“Color Spaces” As I know them
- Aug 30th. 2012
- Posted in Tips & Tricks . videos
- @ThomasShue . Adobe RGB . Color Gamut . Color Space . ICC Profile . Lilsamedia . lilsamedia.com . prophoto RGB . sRGB . Thomas Shue . Thomas Shue Photography . tom shue
- By Thomas Shue
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“Color Spaces” As I know them.
Hi, welcome to my blog. Today I am going to cover Color Space as I know it. Please, do not consider me the all knowing authority on color spaces. I only offer you the information, as I understand it. I present reference images in the video, to explain my thought process. I am sure I can learn much more on the topic (this could be said about lots of things in life), however, I do know as much as I think I need to in order to correctly manage color for my workflow purposes.
I have a good understanding of how to profile all of my devices, like my cameras, printers, monitors and scanner. I think a color managed workflow is very important, if for nothing else, to insure the images that I deliver to a client are 100% correct with respect to color. I also ensure the images that I print, as well as uploads to the web, match my monitors. Setting up a color managed workflow is pretty simple after you invest in the gear needed to make life easier. This post isn’t a “how to” for color management, so I’ll just proceed with my “Color Space” explanation.
When dealing with color space, one thing that is often overlooked, and this is understanding the capability of your monitor to see color. In most cases, unless you spend a ton of extra money to buy special wide gamut monitors, all of the colors you see are actually in the sRGB color space. It doesn’t matter if you’ve captured an image using Adobe RGB or exported from lightroom using ProPhoto RBG as a color space, the bottom line is the monitor is physically incapable of displaying the extra colors. There are no software, tricks, magic potions or rain dances that will change that fact, and with that said, why bother with any space other than sRGB?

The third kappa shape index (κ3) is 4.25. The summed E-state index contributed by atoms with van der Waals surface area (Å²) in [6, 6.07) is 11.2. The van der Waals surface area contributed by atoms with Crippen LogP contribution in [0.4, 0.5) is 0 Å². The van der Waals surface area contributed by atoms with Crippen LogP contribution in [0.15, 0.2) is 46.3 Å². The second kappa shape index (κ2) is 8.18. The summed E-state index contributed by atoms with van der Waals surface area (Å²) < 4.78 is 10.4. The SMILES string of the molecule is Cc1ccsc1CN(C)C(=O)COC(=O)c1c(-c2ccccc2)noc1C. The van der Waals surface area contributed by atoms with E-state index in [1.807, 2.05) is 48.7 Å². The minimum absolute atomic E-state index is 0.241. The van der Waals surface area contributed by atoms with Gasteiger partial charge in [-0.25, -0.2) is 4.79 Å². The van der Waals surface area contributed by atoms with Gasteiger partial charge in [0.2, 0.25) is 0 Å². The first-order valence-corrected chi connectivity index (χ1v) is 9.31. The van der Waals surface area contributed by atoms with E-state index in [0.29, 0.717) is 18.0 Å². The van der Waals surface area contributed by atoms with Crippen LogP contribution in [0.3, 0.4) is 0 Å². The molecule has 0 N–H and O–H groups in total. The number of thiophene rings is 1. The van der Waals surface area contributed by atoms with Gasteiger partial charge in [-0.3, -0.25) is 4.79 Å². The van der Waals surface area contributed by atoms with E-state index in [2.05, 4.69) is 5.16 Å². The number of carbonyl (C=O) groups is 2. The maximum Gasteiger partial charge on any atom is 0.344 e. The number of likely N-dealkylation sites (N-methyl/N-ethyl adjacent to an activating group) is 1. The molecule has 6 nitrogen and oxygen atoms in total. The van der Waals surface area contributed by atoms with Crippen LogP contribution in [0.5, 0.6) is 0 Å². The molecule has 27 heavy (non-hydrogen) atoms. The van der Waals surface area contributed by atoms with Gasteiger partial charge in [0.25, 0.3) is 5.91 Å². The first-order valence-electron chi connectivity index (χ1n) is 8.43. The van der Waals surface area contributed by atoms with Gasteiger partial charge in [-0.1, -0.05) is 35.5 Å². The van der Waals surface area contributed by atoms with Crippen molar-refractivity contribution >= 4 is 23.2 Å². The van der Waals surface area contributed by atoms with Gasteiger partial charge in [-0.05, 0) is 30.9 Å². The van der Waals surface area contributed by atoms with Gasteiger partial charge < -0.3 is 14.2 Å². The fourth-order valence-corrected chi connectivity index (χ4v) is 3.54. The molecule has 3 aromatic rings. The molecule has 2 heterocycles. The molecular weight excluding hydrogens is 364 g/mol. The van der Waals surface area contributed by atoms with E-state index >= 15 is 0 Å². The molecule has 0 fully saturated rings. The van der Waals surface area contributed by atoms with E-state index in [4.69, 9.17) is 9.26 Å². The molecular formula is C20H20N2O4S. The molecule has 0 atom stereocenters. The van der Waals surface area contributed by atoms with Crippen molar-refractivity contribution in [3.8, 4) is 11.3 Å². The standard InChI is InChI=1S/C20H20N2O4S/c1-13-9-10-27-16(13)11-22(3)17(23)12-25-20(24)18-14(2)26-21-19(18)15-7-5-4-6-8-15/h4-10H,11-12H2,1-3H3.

It is a different story if you buy a special monitor that can see all that extra colors, but they are very expensive and they really only exist is for viewing files for a printing process called, “Spot Color” also known as CMYK. Instead of making colors with RGB = Red Green & Blue, they use a subtractive process that mixes color using Cyan, Magenta, Yellow and BlacK. With that said if you are planning to publish images to the web, or print inkjet photos, there is no reason to use any color space other than sRGB. Again this is only my opinion, please investigate this topic for yourself and make a full and educated decision, before you decide what color space you want to work in.
So, I will leave you with this video that I created, to explain color space as I know it. Please remember this video is not intended to be definitive in any way, I am not claiming this video is the ONLY or even the BEST way to understand color space. I am only offering my thoughts on color space because I think it might be helpful to someone. Thanks for taking time to read my blog. If you have any questions or comments please feel free to post them below. I will answer them as soon as I can. I hope you have a great day. Thomas Shue